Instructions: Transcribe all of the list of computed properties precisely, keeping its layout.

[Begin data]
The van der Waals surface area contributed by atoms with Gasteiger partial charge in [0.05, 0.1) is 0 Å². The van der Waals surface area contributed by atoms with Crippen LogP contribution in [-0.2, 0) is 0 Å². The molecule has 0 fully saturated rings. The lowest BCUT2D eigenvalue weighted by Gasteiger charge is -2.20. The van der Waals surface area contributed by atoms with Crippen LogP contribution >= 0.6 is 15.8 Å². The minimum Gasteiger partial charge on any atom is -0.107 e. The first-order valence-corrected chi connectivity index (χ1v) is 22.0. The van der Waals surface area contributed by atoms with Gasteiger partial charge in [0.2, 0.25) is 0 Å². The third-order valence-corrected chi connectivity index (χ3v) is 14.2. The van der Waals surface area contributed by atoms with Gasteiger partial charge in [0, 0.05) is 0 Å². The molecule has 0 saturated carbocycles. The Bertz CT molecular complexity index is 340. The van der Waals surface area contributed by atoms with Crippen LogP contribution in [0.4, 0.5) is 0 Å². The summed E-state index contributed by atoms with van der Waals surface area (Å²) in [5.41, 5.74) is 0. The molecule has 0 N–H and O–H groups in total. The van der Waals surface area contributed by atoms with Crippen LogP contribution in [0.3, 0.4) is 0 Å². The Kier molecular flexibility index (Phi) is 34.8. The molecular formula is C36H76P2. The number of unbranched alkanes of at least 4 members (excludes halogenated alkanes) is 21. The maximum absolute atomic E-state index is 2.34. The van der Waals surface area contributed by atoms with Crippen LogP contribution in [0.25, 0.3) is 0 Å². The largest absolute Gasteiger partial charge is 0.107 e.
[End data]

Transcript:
The van der Waals surface area contributed by atoms with Gasteiger partial charge in [0.05, 0.1) is 0 Å². The van der Waals surface area contributed by atoms with Crippen LogP contribution in [-0.2, 0) is 0 Å². The molecule has 0 fully saturated rings. The lowest BCUT2D eigenvalue weighted by Gasteiger charge is -2.20. The van der Waals surface area contributed by atoms with Crippen LogP contribution >= 0.6 is 15.8 Å². The minimum Gasteiger partial charge on any atom is -0.107 e. The first-order valence-corrected chi connectivity index (χ1v) is 22.0. The van der Waals surface area contributed by atoms with Gasteiger partial charge in [0.2, 0.25) is 0 Å². The third-order valence-corrected chi connectivity index (χ3v) is 14.2. The van der Waals surface area contributed by atoms with Gasteiger partial charge in [0, 0.05) is 0 Å². The molecule has 0 saturated carbocycles. The Bertz CT molecular complexity index is 340. The van der Waals surface area contributed by atoms with Crippen LogP contribution in [0.4, 0.5) is 0 Å². The summed E-state index contributed by atoms with van der Waals surface area (Å²) in [5.41, 5.74) is 0. The molecule has 0 N–H and O–H groups in total. The van der Waals surface area contributed by atoms with Crippen LogP contribution in [0.3, 0.4) is 0 Å². The Kier molecular flexibility index (Phi) is 34.8. The molecular formula is C36H76P2. The number of unbranched alkanes of at least 4 members (excludes halogenated alkanes) is 21. The maximum absolute atomic E-state index is 2.34. The van der Waals surface area contributed by atoms with Crippen LogP contribution in [0.25, 0.3) is 0 Å². The largest absolute Gasteiger partial charge is 0.107 e.